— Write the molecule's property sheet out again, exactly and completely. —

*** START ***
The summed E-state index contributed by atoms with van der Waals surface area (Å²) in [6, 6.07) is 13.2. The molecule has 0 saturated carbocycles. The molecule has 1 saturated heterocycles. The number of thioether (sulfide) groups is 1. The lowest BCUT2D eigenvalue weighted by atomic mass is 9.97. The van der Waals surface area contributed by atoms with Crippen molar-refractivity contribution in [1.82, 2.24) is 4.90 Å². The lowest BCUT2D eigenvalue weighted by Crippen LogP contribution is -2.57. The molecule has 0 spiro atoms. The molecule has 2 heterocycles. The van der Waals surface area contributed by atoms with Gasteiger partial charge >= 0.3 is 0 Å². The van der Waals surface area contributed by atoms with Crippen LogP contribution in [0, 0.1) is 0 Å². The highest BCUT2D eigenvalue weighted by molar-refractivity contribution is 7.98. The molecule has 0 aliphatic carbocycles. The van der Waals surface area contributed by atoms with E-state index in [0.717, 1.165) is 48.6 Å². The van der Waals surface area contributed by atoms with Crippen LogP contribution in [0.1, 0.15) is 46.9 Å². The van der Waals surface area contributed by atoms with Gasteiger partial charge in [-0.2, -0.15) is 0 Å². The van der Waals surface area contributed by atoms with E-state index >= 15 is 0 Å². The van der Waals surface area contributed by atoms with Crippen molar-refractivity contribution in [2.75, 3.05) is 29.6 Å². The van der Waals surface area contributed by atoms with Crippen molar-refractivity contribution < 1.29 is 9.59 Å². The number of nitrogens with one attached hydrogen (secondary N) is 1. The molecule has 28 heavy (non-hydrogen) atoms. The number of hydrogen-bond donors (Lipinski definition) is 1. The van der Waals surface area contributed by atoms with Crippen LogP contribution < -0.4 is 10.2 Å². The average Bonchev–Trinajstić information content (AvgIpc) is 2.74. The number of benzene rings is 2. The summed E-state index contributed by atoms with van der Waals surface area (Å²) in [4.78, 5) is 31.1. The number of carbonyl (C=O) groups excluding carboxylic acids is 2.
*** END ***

The summed E-state index contributed by atoms with van der Waals surface area (Å²) in [6, 6.07) is 13.2. The molecule has 0 saturated carbocycles. The molecule has 1 saturated heterocycles. The number of thioether (sulfide) groups is 1. The lowest BCUT2D eigenvalue weighted by atomic mass is 9.97. The van der Waals surface area contributed by atoms with Crippen molar-refractivity contribution in [1.82, 2.24) is 4.90 Å². The lowest BCUT2D eigenvalue weighted by Crippen LogP contribution is -2.57. The molecule has 0 spiro atoms. The molecule has 2 heterocycles. The van der Waals surface area contributed by atoms with Gasteiger partial charge >= 0.3 is 0 Å². The van der Waals surface area contributed by atoms with Crippen LogP contribution in [0, 0.1) is 0 Å². The highest BCUT2D eigenvalue weighted by molar-refractivity contribution is 7.98. The molecule has 0 aliphatic carbocycles. The van der Waals surface area contributed by atoms with E-state index in [0.717, 1.165) is 48.6 Å². The van der Waals surface area contributed by atoms with Crippen LogP contribution in [0.1, 0.15) is 46.9 Å². The van der Waals surface area contributed by atoms with Gasteiger partial charge in [-0.2, -0.15) is 0 Å². The van der Waals surface area contributed by atoms with E-state index >= 15 is 0 Å². The van der Waals surface area contributed by atoms with Crippen molar-refractivity contribution in [2.75, 3.05) is 29.6 Å². The van der Waals surface area contributed by atoms with Crippen molar-refractivity contribution < 1.29 is 9.59 Å². The number of nitrogens with one attached hydrogen (secondary N) is 1. The molecule has 28 heavy (non-hydrogen) atoms. The number of hydrogen-bond donors (Lipinski definition) is 1. The van der Waals surface area contributed by atoms with Crippen LogP contribution < -0.4 is 10.2 Å². The average Bonchev–Trinajstić information content (AvgIpc) is 2.74. The number of benzene rings is 2. The summed E-state index contributed by atoms with van der Waals surface area (Å²) in [4.78, 5) is 31.1. The number of carbonyl (C=O) groups excluding carboxylic acids is 2.